Court in Venezuela bans violent photos in newspapers
|Publisher||Committee to Protect Journalists|
|Publication Date||18 August 2010|
|Cite as||Committee to Protect Journalists, Court in Venezuela bans violent photos in newspapers, 18 August 2010, available at: http://www.refworld.org/docid/4c7520adc.html [accessed 28 July 2015]|
|Disclaimer||This is not a UNHCR publication. UNHCR is not responsible for, nor does it necessarily endorse, its content. Any views expressed are solely those of the author or publisher and do not necessarily reflect those of UNHCR, the United Nations or its Member States.|
New York, August 18, 2010 – A Venezuelan court's decision to ban print media from publishing images of violence is an attempt to censor news coverage of widespread crime in the weeks leading up to the September 26 legislative elections, the Committee to Protect Journalists said today.
On Friday, the Caracas-based daily El Nacional published a front-page, archival photograph of corpses piled up in a local morgue as part of a news report on rising crime in Venezuela, local press reports said. On Monday, a Caracas court banned El Nacional, a harsh critic of the Venezuelan government, from publishing "images, information and publicity of any type that contains blood, guns, alarming messages, or physical aggression that could alter the psychological and moral well-being of children and adolescents," according to the order reviewed by CPJ. The prohibition was in the form of a temporary injunction while the court makes a final decision in the case, the paper's lawyer, Ramón José Medina, told CPJ.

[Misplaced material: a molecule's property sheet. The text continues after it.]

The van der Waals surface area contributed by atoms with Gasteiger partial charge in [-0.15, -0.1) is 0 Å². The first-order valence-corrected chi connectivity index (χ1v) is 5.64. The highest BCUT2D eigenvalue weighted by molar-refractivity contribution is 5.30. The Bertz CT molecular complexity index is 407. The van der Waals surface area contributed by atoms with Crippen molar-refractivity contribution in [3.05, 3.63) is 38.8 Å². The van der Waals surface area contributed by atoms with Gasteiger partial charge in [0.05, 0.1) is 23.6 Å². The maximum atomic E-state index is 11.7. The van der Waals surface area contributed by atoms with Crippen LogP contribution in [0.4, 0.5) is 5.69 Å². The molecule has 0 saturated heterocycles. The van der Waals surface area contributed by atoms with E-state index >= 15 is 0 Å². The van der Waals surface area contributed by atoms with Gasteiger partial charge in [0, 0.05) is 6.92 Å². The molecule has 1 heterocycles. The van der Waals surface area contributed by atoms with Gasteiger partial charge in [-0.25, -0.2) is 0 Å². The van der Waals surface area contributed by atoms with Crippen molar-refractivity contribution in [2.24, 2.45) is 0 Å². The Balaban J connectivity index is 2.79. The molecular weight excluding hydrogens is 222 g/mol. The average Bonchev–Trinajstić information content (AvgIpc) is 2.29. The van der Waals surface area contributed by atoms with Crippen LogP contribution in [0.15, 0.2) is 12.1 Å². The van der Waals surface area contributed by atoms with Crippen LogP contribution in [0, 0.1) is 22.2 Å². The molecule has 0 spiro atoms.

Tal Cual, a Caracas daily that is also critical of the Venezuelan administration, ran El Nacional's morgue photograph on Monday in a show of solidarity. The republication sparked a complaint from the government ombudsman's office and a second ruling by the Caracas court on Tuesday. This time, the court barred all Venezuelan print media from publishing violent images for one month.
The original case against El Nacional stemmed from complaints filed by two citizens who claimed the morgue photograph violated a Venezuelan law aimed at protecting children and teenagers. Some news accounts described the complainants as officials with a group sympathetic to the government.
Miguel Otero, editor of El Nacional, told CPJ the court orders are aimed at curtailing press coverage of crime before the September 26 legislative elections. "The crime rate has become a critical issue for the government. These rulings are a very convenient way to stop crime stories from going public," Otero said. El Nacional will appeal the decision, Medina told CPJ.
"Journalists have the right to report aggressively on issues of public interest. We call on judicial authorities to overturn the decision on appeal," said Carlos Lauría, CPJ's senior program coordinator for the Americas. "It is critical for Venezuelans, especially in the pre-electoral period, to be informed on issues of public interest such as violence and rising crime."
August 18, 2010 5:12 PM ET